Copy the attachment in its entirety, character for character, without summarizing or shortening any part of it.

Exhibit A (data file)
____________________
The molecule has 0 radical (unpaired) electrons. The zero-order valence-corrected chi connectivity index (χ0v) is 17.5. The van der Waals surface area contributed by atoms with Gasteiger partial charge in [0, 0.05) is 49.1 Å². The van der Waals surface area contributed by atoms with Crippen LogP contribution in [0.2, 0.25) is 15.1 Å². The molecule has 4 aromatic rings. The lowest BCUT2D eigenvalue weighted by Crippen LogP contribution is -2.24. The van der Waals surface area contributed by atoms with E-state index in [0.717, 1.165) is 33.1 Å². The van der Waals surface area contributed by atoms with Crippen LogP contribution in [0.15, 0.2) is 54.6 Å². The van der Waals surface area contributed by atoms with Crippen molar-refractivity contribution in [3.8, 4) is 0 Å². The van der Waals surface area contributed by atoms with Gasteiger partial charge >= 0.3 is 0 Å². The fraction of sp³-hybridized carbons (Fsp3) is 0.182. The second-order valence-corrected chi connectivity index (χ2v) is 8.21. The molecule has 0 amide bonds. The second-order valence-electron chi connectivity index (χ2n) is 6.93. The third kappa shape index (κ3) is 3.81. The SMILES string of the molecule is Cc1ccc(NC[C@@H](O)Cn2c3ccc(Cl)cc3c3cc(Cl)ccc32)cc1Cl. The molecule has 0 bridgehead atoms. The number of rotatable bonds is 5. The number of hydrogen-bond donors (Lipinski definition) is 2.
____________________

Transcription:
The molecule has 0 radical (unpaired) electrons. The zero-order valence-corrected chi connectivity index (χ0v) is 17.5. The van der Waals surface area contributed by atoms with Gasteiger partial charge in [0, 0.05) is 49.1 Å². The van der Waals surface area contributed by atoms with Crippen LogP contribution in [0.2, 0.25) is 15.1 Å². The molecule has 4 aromatic rings. The lowest BCUT2D eigenvalue weighted by Crippen LogP contribution is -2.24. The van der Waals surface area contributed by atoms with E-state index in [0.717, 1.165) is 33.1 Å². The van der Waals surface area contributed by atoms with Crippen LogP contribution in [0.15, 0.2) is 54.6 Å². The van der Waals surface area contributed by atoms with Crippen molar-refractivity contribution in [3.8, 4) is 0 Å². The van der Waals surface area contributed by atoms with Gasteiger partial charge >= 0.3 is 0 Å². The fraction of sp³-hybridized carbons (Fsp3) is 0.182. The second-order valence-corrected chi connectivity index (χ2v) is 8.21. The molecule has 0 amide bonds. The second-order valence-electron chi connectivity index (χ2n) is 6.93. The third kappa shape index (κ3) is 3.81. The SMILES string of the molecule is Cc1ccc(NC[C@@H](O)Cn2c3ccc(Cl)cc3c3cc(Cl)ccc32)cc1Cl. The molecule has 0 bridgehead atoms. The number of rotatable bonds is 5. The number of hydrogen-bond donors (Lipinski definition) is 2.